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Macular Pucker

Patient Education

Macular Pucker

Macular Pucker

What is the macula?

The macula is the special area at the center of the retina which is responsible for clear, detailed, vision. The retina is the light-sensing layer of tissue that lines the back of the eye. If your macula is damaged, your sight will be blurred.

What is a macular pucker?

The macula normally lies flat against the back of the eye, like film lining the back of a camera. If a macular pucker is present, it means the macula has become wrinkled.

This condition is also known as cellophane maculopathy, pre-macular fibrosis, or epiretinal membrane.

What are the symptoms of macular pucker?

Vision becomes blurred and distorted, just as one would expect a picture to appear from a camera with wrinkled film. Straight lines like doorways or telephone poles often appear wavy.

Vision loss can vary from barely noticeable to severe. One or both eyes may be involved. For most people, after the initial visual loss, vision remains stable and does not progressively worsen.

What causes a macular pucker?

For various reasons, a thin transparent membrane grows over the macula. When the membrane stops growing, it contracts and shrinks, wrinkling the macula.

Macular Pucker

Eye conditions that may be associated with macular pucker include:

  • vitreous detachment (aging of the gel inside the eye);
  • torn or detached retina;
  • inflammation inside the eye;
  • severe injury to the eye;
  • retinal blood-vessel disorders.

Macular pucker is not usually related to any medical problem outside the eye.

How is a macular pucker detected?

Your ophthalmologist can detect a macular pucker by examining your retina. A photographic test called a fluorescein angiogram may be done to determine the extent of damage to the macula.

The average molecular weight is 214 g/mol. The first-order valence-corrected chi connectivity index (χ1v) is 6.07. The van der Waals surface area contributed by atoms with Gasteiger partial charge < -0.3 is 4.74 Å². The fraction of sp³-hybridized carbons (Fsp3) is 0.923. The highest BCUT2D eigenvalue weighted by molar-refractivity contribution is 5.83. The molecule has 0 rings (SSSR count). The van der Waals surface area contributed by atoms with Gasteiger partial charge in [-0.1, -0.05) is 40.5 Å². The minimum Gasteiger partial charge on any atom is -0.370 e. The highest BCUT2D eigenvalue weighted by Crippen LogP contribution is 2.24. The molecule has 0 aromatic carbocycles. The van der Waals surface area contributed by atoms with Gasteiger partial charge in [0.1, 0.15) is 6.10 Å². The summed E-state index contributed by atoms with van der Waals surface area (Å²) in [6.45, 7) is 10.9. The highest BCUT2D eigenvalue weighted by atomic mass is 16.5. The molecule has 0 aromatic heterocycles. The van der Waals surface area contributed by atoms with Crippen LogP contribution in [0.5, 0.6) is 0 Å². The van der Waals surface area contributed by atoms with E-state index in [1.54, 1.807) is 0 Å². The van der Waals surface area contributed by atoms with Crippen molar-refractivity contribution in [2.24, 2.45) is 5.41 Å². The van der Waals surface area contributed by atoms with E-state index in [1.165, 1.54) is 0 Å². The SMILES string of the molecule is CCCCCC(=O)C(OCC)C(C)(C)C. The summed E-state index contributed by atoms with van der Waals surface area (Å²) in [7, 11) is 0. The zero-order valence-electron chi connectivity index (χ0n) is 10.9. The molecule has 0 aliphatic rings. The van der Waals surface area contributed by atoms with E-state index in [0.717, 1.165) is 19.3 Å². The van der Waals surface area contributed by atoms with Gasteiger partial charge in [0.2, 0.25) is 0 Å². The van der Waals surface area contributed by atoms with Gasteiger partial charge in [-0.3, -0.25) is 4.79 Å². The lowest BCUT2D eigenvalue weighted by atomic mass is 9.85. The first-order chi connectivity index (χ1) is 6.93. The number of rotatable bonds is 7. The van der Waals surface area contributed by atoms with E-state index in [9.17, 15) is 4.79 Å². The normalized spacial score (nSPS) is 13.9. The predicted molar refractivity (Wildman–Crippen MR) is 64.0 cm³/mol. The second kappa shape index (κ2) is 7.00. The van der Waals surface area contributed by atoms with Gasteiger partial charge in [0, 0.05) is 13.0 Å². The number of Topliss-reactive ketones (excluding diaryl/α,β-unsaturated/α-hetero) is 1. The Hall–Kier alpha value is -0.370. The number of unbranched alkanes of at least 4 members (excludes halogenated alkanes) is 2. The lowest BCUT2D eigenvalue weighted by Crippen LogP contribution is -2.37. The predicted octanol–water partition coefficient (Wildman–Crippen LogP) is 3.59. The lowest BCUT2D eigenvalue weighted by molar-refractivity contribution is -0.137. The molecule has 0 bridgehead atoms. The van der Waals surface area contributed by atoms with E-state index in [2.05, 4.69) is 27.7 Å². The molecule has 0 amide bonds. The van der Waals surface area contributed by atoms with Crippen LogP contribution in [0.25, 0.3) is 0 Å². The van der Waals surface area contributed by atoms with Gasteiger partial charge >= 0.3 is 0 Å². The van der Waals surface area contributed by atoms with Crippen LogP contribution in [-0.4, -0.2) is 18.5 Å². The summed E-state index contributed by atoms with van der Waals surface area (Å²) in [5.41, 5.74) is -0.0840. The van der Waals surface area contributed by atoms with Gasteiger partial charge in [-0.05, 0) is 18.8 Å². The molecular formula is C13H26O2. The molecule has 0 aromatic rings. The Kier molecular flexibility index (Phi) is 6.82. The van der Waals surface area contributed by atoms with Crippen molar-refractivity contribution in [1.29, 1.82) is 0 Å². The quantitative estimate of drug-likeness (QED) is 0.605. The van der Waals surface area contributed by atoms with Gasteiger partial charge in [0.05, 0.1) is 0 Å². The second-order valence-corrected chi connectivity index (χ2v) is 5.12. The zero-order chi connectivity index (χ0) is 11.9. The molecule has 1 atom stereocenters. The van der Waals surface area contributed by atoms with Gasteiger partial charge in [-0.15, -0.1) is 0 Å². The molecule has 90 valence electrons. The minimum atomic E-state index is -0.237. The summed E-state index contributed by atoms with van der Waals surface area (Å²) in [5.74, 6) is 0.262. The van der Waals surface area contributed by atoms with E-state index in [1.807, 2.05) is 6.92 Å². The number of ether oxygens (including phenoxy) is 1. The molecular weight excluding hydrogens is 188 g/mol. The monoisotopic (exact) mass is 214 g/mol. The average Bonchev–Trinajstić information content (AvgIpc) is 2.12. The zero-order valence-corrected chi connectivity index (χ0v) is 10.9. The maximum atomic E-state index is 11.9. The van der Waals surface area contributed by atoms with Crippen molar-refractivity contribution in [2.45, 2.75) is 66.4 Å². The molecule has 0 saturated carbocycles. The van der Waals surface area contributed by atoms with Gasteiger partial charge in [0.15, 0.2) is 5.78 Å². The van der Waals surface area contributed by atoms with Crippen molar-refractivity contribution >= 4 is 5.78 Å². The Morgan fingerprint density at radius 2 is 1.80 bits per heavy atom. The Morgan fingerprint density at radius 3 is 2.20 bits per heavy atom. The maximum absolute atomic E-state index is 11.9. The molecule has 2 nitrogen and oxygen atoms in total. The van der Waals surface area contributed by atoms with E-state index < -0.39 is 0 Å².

Does a macular pucker need to be treated?

Treatment is not necessary if your symptoms are mild. Eyedrops, medicines, and laser surgery do not improve vision. Strengthening your bifocals or using a magnifier may improve your near vision if both eyes are involved.

Vitrectomy surgery is the only treatment than can remove a macular pucker. During this outpatient procedure, your ophthalmologist uses tiny instruments to remove the membrane which is wrinkling the macula.

After surgery, the macula usually flattens out and symptoms should slowly improve. Vision does not usually return all the way to normal. However, as many as 70% of patients can receive a two-line or greater improvement in vision. Cataracts (clouding of the eye’s lens) may develop sooner.

Complications are uncommon, but may include:

  • infection;
  • bleeding;
  • retinal detachment;
  • recurrence of macular pucker.

Surgery is not necessary for everyone who has a macular pucker. Many people who have mildly blurred vision are not bothered enough to need surgery. You should consider surgery if your blurred vision is interfering with your daily activities.